Holistic health remedies believed to help ease aches, increase energy and more can be found throughout Laguna.
By Ashley Breeding
Alternative health treatments, available for several years in the region, have recently started becoming part of mainstream health care practices. Many hospital systems in the U.S. now integrate some of these approaches—such as healing touch therapies like reiki in addition to acupuncture and even aromatherapy—to enhance care as part of an integrated approach.
Such modalities can help manage pain and alleviate symptoms of anxiety or depression among the sick. And healthy individuals striving to maintain optimal wellness can incorporate holistic practices into their routine as well.
Also called vitamin injection therapy, this practice is just what it sounds like: a dose of vitamins administered intravenously, either through a shot or IV. That’s what’s offered at the Hydration Room, which has a location in Laguna Beach. Founder Dr. Brett Florie, M.D., who also has a degree in osteopathic medicine and is a board-certified anesthesiologist, began researching vitamin compounds and creating formulas for friends who were managing chronic diseases, like Crohn’s, as well as his wife, who suffered from migraines.
This process inspired him to open a clinic “focusing on the body and what we can do with just vitamins,” says Shaun Hayward, director of business development. The first clinic opened in Newport Beach in 2014 followed by the Laguna location the next year. “Now we have 20 clinics where we’ve treated over 90,000 patients,” Hayward says.
IV hydration isn’t just for the ill; it can benefit athletes (pre- and post-competition); the elderly, who might not be drinking enough water; and even ease a gnarly hangover after a night at the Dirty Bird.
How it works: You’ll be assessed by a nurse who will customize a formula. Those who have received lab work from a general practitioner are advised to bring that along to help determine any vitamin deficiencies, Hayward notes. A menu of over 25 IV and injection therapies (further tailored to individual needs) includes such compounds as vitamin C for immune support and skin health; B vitamins for mental clarity and energy; and anti-inflammatories to help athletes with lactic acid build-up.
“We see a lot of athletes,” Hayward mentions, “from golfers to marathoners to NFL players. We also see the average person at the start of their fitness journey or a fitness buff, who is looking for recovery or [to] prevent any injuries.”
Next, you’ll relax in a lounge chair—choose between a communal setting and a private room—as a cannula is inserted into your inner arm and a liter of electrolyte fluid mixed with vitamins drips into your veins. This can cause light chills, so bring a sweater.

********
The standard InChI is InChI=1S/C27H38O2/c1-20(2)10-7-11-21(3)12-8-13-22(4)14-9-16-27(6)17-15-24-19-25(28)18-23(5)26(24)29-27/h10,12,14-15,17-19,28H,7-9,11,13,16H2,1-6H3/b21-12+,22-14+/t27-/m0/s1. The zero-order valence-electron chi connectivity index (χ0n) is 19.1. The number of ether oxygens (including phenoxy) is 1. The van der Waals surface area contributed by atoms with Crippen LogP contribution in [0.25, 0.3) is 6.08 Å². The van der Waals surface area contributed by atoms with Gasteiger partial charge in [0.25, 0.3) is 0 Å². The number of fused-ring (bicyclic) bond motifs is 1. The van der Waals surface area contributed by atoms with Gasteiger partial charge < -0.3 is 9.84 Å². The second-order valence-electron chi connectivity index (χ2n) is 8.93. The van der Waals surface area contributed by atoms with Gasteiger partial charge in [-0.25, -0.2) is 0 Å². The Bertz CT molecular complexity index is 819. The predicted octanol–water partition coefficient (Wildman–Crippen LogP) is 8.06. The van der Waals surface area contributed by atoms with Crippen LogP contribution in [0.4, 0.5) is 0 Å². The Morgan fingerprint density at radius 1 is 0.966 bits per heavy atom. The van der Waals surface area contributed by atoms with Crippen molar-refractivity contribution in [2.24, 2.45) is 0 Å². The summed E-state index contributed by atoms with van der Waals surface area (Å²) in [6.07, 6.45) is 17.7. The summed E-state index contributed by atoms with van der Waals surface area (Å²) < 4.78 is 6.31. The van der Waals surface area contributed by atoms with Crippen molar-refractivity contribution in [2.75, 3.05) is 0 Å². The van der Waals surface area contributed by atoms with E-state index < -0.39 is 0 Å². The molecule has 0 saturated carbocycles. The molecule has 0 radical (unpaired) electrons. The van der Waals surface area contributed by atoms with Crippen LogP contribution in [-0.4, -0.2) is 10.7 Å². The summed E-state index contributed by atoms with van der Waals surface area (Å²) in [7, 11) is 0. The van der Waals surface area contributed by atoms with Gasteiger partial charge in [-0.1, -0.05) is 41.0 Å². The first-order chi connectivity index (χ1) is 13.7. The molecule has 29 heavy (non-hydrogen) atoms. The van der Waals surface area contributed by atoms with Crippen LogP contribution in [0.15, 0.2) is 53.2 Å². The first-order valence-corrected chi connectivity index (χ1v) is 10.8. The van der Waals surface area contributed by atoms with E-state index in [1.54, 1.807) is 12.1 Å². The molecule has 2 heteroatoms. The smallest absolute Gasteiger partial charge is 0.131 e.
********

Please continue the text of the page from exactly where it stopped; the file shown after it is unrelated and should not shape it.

So why not just adjust your diet or pop a supplement? “Your body only absorbs 10% to 25% of vitamins through either of those,” Hayward asserts, “while with IV, it’s 100%.”
Consultations are free and include a complimentary vitamin B12 shot. Formulas range from $25 to $250 in addition to some add-ons and premium options. Frequency of treatment depends on your diagnosis and lifestyle. But Hayward recommends everyone come “at the first sign of a sniffle or scratchy throat.”
At Executive Esthetics med spa, target myriad issues with one of six different IV therapy treatments, including a B12 Boost, which promises sustained energy without unpleasant jitters or a crash; Inner Beauty, formulated to fight wrinkles, acne and other skin afflictions; and Brainstorm, said to improve memory and cognitive function.
If needles aren’t your thing, how about extreme cold—spending three minutes in temperatures between -166 and -220 F to ease aches and pains? Sound insufferable? “It’s a dry cold, so it’s a lot easier than it sounds,” promises Danielle Logan, owner of Cryo Haus.
The practice of cryotherapy, or cold therapy, originated in Japan in the late 1970s to treat rheumatoid arthritis, and evolved in Europe as a noninvasive procedure for various health woes, according to CryoCareUSA.
“The main purpose of cryotherapy is to reduce inflammation,” explains Logan, whose spa features two different pieces
The Cryo T-Shock machine offers localized treatment to a specific area, “similar to intense icing” for an injury or for localized fat freezing procedures, she says. “It literally kills fat cells,” Logan says. Many clients also use thermal shock (sometimes alternating hot and cold) for its slimming effect.
The other machine is a fully enclosed cryotherapy chamber that treats the entire body. To help pass the time, Cryo Haus will use Bluetooth to play your favorite three-minute song. In addition to reducing inflammation, other reported benefits of the whole body cryotherapy include increased energy, improved blood circulation, calorie burn and a major mood boost.
For inflammation, Logan recommends treatments three times a week for about three to four weeks, then once a week for maintenance.
CryoCare USA in Laguna also offers an extensive menu of cryotherapies, including whole body cryotherapy, localized spot treatments and the Cryo Facial, targeting wrinkles and fine lines while brightening dark spots and tightening pores.